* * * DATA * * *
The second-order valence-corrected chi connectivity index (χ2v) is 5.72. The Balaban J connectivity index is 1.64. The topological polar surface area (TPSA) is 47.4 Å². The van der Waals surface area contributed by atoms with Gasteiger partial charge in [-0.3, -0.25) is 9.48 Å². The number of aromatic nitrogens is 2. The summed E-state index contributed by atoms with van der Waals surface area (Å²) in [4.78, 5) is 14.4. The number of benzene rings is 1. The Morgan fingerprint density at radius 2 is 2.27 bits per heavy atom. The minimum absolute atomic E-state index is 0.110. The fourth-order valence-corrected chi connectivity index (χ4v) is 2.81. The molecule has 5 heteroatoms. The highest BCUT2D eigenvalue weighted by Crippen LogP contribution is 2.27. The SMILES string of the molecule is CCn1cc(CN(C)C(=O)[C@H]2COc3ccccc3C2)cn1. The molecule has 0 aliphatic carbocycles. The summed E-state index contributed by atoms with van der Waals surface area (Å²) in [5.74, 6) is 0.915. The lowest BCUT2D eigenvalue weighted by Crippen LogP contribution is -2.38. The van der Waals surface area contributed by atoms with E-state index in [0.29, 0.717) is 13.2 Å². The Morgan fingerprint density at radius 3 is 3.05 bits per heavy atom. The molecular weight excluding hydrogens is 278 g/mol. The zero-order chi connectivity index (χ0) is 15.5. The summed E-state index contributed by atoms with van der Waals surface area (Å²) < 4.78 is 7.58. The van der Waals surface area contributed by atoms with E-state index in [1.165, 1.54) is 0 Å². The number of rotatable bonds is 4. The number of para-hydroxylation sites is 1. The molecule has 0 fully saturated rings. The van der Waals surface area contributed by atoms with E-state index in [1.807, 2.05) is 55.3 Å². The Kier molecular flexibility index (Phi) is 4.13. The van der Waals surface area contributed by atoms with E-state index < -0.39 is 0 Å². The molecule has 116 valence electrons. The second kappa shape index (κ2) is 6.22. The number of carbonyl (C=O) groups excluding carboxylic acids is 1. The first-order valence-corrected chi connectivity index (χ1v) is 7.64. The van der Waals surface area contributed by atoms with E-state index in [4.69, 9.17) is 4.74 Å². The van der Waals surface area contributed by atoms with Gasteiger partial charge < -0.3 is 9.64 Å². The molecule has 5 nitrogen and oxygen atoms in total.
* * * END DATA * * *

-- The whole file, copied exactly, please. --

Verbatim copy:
The second-order valence-corrected chi connectivity index (χ2v) is 5.72. The Balaban J connectivity index is 1.64. The topological polar surface area (TPSA) is 47.4 Å². The van der Waals surface area contributed by atoms with Gasteiger partial charge in [-0.3, -0.25) is 9.48 Å². The number of aromatic nitrogens is 2. The summed E-state index contributed by atoms with van der Waals surface area (Å²) in [4.78, 5) is 14.4. The number of benzene rings is 1. The Morgan fingerprint density at radius 2 is 2.27 bits per heavy atom. The minimum absolute atomic E-state index is 0.110. The fourth-order valence-corrected chi connectivity index (χ4v) is 2.81. The molecule has 5 heteroatoms. The highest BCUT2D eigenvalue weighted by Crippen LogP contribution is 2.27. The SMILES string of the molecule is CCn1cc(CN(C)C(=O)[C@H]2COc3ccccc3C2)cn1. The molecule has 0 aliphatic carbocycles. The summed E-state index contributed by atoms with van der Waals surface area (Å²) in [5.74, 6) is 0.915. The lowest BCUT2D eigenvalue weighted by Crippen LogP contribution is -2.38. The van der Waals surface area contributed by atoms with E-state index in [0.29, 0.717) is 13.2 Å². The Morgan fingerprint density at radius 3 is 3.05 bits per heavy atom. The molecular weight excluding hydrogens is 278 g/mol. The zero-order chi connectivity index (χ0) is 15.5. The summed E-state index contributed by atoms with van der Waals surface area (Å²) < 4.78 is 7.58. The van der Waals surface area contributed by atoms with E-state index in [1.165, 1.54) is 0 Å². The number of rotatable bonds is 4. The number of para-hydroxylation sites is 1. The molecule has 0 fully saturated rings. The van der Waals surface area contributed by atoms with E-state index in [1.807, 2.05) is 55.3 Å². The Kier molecular flexibility index (Phi) is 4.13. The van der Waals surface area contributed by atoms with E-state index < -0.39 is 0 Å². The molecule has 116 valence electrons. The second kappa shape index (κ2) is 6.22. The number of carbonyl (C=O) groups excluding carboxylic acids is 1. The first-order valence-corrected chi connectivity index (χ1v) is 7.64. The van der Waals surface area contributed by atoms with E-state index in [4.69, 9.17) is 4.74 Å². The van der Waals surface area contributed by atoms with Gasteiger partial charge < -0.3 is 9.64 Å². The molecule has 5 nitrogen and oxygen atoms in total.